A violent beginning — Mt Canobolas erupted over a period of about two million years in the mid to late Miocene epoch 13 to 11 million years ago and the province covers ~825 km2 and radiates some 20 km from the summit of 1,397 m altitude.
Mt Canobolas is a prominent ‘landlocked island’[inselberg] protruding up to half a kilometre above the surrounding plateau of the western Central Tablelands. Mt Canobolas lies in the north eastern sector of the ancient Lachlan Fold Belt, specifically in its eastern sub-province. The belt, which had its origin along the margins of Gondwana, in a subductional setting, is composed mainly of deformed Palaeozoic deep-marine sedimentary rocks and mafic volcanic rocks. Throughout the province step-wise deformation and metamorphism involved folding, rifting, intrusion, faulting and uplifting which occurred during major tectonic events from the Silurian to Early Carboniferous epochs. The resulting palaeoplain underwent extensive erosion during a tectonically quiescent period, providing the sediments of the Sydney Basin. Subsequent rifting associated with the opening of the Tasman Sea and warping from its separation with the Great Divide together with Tertiary volcanism drastically changed drainage patterns east and west of the new divide. At the same time the Murray Darling Basin began to subside to the west. Three episodes of volcanism during the Tertiary period affected the warped, partly tilted and eroded palaeoplain; the most recent of these being the Canobolas Province.
The prominent feature seen today is the eroded cone remnant of a compound shield volcano; a result of Tertiary volcanism associated with The Mount Canobolas Volcanic Complex. During the Tertiary period the Australian continental plate, as it drifted northward, passed over hotspots of lava pools in the earth’s mantle creating a chain of volcanoes, resulting in a succession of volcanic formations along the eastern highlands of Australia. Mt Canobolas is considered to be the southernmost and youngest of the age-progressive volcanoes along the purported inland track which extends from Main Range in southeast Queensland south through the Nandewar and Warrumbungle provinces to Canobolas. Extensive and violent eruptive episodes occurred over about ± 1 million years in the Middle to early/Late Miocene, between 13 to 11 million years before present. Lava and pyroclastic material from that era mostly cover the pre-Tertiary highly weathered palaeoplain landscapes within about a 20 to 50 km radius. The Canobolas volcanic complex initially produced large outpourings of basic lava. Trachyte kindred rocks predominate in the central complex, interlaced with a variety of volcaniclastics, with hawaiite on the outer edges. Thus there are large quantities of agglomerate and tuff associated with the various lava flows. The central elevated area consists of cones, plugs, domes and dykes and throughout the eruptive duration subsidence juxtaposed many rocks of different ages.
Following the Miocene volcanism an extended erosional phase continues to lower the landscape, reducing and fragmenting prior alpine and sub-alpine areas with resultant isolation of pockets on high peaks, such as Mt Canobolas. This is also being exacerbated by the Australian Continental Plate’s slow drift northwards into the tropics. Today the Canobolas province covers ~825 km2 radiating from the summit of 1,397 m altitude. Subsequent alluvium deposits in the landscape sometimes overlay lava flows in infilled drainage lines and elsewhere aeolian deposits have formed on rises, covering lava flows.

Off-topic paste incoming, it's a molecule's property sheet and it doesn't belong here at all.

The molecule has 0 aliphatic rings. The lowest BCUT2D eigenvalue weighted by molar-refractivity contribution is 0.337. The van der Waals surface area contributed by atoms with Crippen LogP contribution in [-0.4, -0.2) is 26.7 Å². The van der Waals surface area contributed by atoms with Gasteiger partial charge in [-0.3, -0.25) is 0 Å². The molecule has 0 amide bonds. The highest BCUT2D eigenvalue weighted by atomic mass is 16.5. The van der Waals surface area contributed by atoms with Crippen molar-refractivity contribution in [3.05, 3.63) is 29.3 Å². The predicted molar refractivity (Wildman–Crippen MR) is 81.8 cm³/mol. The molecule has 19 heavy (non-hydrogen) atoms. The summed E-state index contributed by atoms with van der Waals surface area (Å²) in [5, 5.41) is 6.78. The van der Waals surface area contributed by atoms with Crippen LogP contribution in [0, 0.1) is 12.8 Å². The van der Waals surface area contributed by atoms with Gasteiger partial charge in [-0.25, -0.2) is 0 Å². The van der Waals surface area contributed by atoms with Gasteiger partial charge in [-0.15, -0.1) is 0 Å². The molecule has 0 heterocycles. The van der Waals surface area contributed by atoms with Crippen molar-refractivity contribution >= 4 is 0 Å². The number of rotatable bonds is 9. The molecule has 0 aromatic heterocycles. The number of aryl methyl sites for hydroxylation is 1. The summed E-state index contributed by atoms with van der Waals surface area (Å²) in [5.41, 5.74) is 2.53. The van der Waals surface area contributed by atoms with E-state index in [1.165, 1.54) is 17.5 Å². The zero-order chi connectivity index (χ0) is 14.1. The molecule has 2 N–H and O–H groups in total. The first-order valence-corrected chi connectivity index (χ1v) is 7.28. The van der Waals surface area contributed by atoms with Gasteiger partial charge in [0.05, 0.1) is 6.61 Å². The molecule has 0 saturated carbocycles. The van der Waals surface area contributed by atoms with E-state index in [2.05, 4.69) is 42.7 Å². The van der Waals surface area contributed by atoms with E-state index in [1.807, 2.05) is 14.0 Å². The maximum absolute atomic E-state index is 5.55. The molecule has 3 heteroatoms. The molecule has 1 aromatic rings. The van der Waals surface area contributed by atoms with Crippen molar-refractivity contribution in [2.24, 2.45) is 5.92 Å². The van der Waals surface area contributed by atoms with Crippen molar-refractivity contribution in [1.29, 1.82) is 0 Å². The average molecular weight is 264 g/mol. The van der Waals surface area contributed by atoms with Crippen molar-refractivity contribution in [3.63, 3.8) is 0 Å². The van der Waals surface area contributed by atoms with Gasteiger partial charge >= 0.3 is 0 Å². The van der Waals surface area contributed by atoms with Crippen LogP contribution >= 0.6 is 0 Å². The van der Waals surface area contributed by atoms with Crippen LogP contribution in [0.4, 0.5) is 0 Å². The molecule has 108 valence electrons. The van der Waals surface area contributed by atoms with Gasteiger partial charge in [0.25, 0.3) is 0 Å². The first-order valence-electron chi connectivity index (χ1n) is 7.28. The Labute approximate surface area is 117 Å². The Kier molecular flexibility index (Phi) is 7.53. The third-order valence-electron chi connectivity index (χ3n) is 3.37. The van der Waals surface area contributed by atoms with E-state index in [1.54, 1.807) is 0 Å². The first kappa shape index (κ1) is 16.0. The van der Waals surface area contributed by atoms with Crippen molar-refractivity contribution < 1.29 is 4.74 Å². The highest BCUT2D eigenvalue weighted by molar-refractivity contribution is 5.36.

Mt Canobolas has important geoheritage value as geologists regard it as a national example of ‘shield’ volcanism. The complex is dominated by intrusions, plugs and domes, with Old Man Canobolas, Young Man Canobolas, Towac Pinnacle and Watt’s Pinnacle being among the more than 50 such provincial features. These main volcanic vents ceased activity at different times, with the core at the summit of Mt Canobolas being the youngest and because of evolution of the magma chamber between eruptions, seven main lava types are recognised.
Geomorphologically it is thus a relatively young constructional landform set in and spreading over a much older ancient landscape, so has global as well as regional and national significance. The visual and aesthetic prominence of the mountain have long been noted and admired but its geo-conservation value has been recently ignored.
In 1983 “The Mount Canobolas Volcanic Complex”, Towac Way, Canobolas NSW, Australia was registered under the National Estate. The Register of the National Estate was frozen in 2007 preventing the addition or removal of places. Seemingly the Complex was not renominated for consideration in the interim period for protection under any other statutory list or local government heritage register, and the National Estate Register’s statutory basis has elapsed.
Given that the mountain is not categorically protected from disturbances such as mining exploration for example, it is warranted to submit that the geoheritage values of the volcanic remnant formations, of world standard, be formally recognised and better conserved from any threats. The distinct geomorphic significance should not be in doubt or overlooked as a part of Australia’s geoheritage. It is therefore of concern that scenic, cultural and geoheritage values of the Mt Canobolas landscape are not being fully appreciated or formally recognised, despite their high significance.